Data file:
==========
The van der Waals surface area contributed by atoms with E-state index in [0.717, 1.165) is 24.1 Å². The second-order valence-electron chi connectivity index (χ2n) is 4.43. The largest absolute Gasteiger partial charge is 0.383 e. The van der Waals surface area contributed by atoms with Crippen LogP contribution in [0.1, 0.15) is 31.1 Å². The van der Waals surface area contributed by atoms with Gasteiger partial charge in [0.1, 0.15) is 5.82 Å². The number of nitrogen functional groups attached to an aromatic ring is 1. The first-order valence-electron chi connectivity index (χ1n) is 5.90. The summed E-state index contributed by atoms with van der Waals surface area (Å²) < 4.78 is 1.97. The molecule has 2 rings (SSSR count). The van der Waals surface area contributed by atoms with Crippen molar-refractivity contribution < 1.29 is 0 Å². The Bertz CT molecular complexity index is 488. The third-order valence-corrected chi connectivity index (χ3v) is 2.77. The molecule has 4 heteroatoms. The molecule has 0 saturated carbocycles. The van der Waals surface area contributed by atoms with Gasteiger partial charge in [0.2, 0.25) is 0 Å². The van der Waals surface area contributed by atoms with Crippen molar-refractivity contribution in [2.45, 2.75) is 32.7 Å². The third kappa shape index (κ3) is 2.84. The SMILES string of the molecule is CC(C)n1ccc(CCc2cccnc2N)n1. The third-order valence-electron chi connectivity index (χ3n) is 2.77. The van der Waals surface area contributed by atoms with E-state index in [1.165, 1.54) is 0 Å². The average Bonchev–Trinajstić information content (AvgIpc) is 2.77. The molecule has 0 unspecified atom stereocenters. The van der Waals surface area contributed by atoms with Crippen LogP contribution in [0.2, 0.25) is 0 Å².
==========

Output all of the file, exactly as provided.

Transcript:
The van der Waals surface area contributed by atoms with E-state index in [0.717, 1.165) is 24.1 Å². The second-order valence-electron chi connectivity index (χ2n) is 4.43. The largest absolute Gasteiger partial charge is 0.383 e. The van der Waals surface area contributed by atoms with Crippen LogP contribution in [0.1, 0.15) is 31.1 Å². The van der Waals surface area contributed by atoms with Gasteiger partial charge in [0.1, 0.15) is 5.82 Å². The number of nitrogen functional groups attached to an aromatic ring is 1. The first-order valence-electron chi connectivity index (χ1n) is 5.90. The summed E-state index contributed by atoms with van der Waals surface area (Å²) < 4.78 is 1.97. The molecule has 2 rings (SSSR count). The van der Waals surface area contributed by atoms with Crippen molar-refractivity contribution < 1.29 is 0 Å². The Bertz CT molecular complexity index is 488. The third-order valence-corrected chi connectivity index (χ3v) is 2.77. The molecule has 4 heteroatoms. The molecule has 0 saturated carbocycles. The van der Waals surface area contributed by atoms with Gasteiger partial charge in [0.2, 0.25) is 0 Å². The van der Waals surface area contributed by atoms with Crippen molar-refractivity contribution in [2.45, 2.75) is 32.7 Å². The third kappa shape index (κ3) is 2.84. The SMILES string of the molecule is CC(C)n1ccc(CCc2cccnc2N)n1. The third-order valence-electron chi connectivity index (χ3n) is 2.77. The van der Waals surface area contributed by atoms with E-state index in [1.165, 1.54) is 0 Å². The average Bonchev–Trinajstić information content (AvgIpc) is 2.77. The molecule has 0 unspecified atom stereocenters. The van der Waals surface area contributed by atoms with Crippen LogP contribution in [0.2, 0.25) is 0 Å².